In the acknowledgment section of one of her books, Gillian Flynn thanks her husband for knowing how twisted her mind is and still sleeping beside her with the lights out.
That is one brave, brave man.
The film adaptation of Flynn’s “Gone Girl” is every bit as disturbing as the book, which means I have now missed out on two nights of sleep thanks to that deeply troubled woman.
Ben Affleck stars as Nick Dunne, an ex-writer turned bar owner, who comes home on his fifth anniversary to find his wife, Amy (Rosamund Pike), missing and their house in disarray. As police begin to look for clues, the investigators (Kim Dickens and Patrick Fugit) begin to doubt Nick’s questionable alibi and suspect he knows more than he’s letting on.
The small Missouri town becomes a media circus, and Nick is first pitied and then vilified as the story of their fairy-tale romance unravels, leaving only his twin sister, Margo (Darrie Coon) and high-powered attorney (Tyler Perry) on his side. Meanwhile, a brief appearance by a former — and unstable — flame of Amy’s (Neil Patrick Harris) adds another mysterious piece to a puzzle that seems at odds with itself.
Between Flynn’s own screenplay adaptation and David Fincher’s canny directing, “Gone Girl” patiently doles out its story piece by piece — at times even toeing the line between restraint and dragging — stringing along even viewers who are expecting the plot twists. And for the portion of the audience who has read the book, Flynn has tweaked the ending just slightly.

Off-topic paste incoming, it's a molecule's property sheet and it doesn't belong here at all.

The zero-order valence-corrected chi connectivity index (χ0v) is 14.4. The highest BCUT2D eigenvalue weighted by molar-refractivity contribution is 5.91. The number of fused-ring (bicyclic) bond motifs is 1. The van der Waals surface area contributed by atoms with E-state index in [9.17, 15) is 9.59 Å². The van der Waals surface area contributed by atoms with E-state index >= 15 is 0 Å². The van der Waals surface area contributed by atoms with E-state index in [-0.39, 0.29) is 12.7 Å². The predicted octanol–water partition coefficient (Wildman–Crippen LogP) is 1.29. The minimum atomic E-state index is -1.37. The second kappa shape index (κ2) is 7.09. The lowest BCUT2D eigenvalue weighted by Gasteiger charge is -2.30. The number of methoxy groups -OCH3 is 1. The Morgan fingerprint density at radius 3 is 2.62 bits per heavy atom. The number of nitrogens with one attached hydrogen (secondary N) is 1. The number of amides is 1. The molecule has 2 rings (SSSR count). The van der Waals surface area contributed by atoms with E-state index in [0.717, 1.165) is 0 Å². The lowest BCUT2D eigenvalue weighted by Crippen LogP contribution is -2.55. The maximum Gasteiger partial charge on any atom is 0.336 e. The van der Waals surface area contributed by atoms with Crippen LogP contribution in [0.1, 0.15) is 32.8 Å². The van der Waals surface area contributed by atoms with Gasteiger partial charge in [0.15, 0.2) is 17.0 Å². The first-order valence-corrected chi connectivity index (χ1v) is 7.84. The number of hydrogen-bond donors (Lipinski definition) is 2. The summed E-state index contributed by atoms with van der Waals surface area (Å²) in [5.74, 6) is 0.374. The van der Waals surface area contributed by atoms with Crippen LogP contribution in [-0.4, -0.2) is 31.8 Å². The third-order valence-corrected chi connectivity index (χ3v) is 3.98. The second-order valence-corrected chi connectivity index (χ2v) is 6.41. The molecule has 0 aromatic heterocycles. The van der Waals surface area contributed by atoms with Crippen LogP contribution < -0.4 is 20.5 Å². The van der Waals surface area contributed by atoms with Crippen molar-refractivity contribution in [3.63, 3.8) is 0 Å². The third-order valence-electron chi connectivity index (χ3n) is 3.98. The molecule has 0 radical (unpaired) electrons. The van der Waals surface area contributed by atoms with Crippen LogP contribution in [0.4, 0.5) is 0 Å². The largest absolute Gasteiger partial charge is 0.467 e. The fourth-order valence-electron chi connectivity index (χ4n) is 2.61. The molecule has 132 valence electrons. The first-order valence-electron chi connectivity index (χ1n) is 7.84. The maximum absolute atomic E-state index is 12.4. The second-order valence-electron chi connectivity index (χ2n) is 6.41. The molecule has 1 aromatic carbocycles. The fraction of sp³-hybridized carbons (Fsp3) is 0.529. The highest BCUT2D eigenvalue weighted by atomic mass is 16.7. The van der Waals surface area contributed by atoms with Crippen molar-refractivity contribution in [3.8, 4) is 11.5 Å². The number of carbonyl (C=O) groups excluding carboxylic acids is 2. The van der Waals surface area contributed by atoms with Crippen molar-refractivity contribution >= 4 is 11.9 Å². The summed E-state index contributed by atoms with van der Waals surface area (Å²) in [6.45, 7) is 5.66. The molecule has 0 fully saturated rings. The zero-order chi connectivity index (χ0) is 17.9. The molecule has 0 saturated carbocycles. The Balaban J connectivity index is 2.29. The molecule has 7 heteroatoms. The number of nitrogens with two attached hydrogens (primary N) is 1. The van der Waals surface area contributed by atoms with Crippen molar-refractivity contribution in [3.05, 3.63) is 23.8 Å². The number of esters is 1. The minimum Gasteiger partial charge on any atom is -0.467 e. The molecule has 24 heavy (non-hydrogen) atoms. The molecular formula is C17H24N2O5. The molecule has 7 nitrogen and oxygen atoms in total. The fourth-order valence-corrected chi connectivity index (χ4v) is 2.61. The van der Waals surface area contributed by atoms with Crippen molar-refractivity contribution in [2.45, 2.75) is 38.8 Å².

The at-times incredible story is given more credibility by a cast that is phenomenal across the board.
Seriously, this cast hits it out of the park. I don’t think I’ll ever be able to watch 2005’s “Pride and Prejudice” the same way again after seeing Pike in this role. And Affleck … isn’t he supposed to be not that great? And Perry, Dickens, Harris and Coon, along with supporting players David Clennon, Lisa Banes and Sela Ward, fill out the screen nicely as well.
Here’s the thing: “Gone Girl” is not a happy story. At no point will you think “Gee, this is a real nice time we’re having.” It will give you a complete escape, but it is not entertaining like going to a circus or puppet show might be entertaining. When the credits rolled, there was this collective “What the [expletive deleted]” from the critics section. I, personally, left the theater vowing to sequester myself from people and become a hermit.
“Gone Girl” earns its R-rating almost immediately with profanity and then drives the point home with some pretty graphic sex and violence. So between that and the immensely disturbing subject material, this is not for the faint of heart. But it is masterfully done.
Time: 145 minutes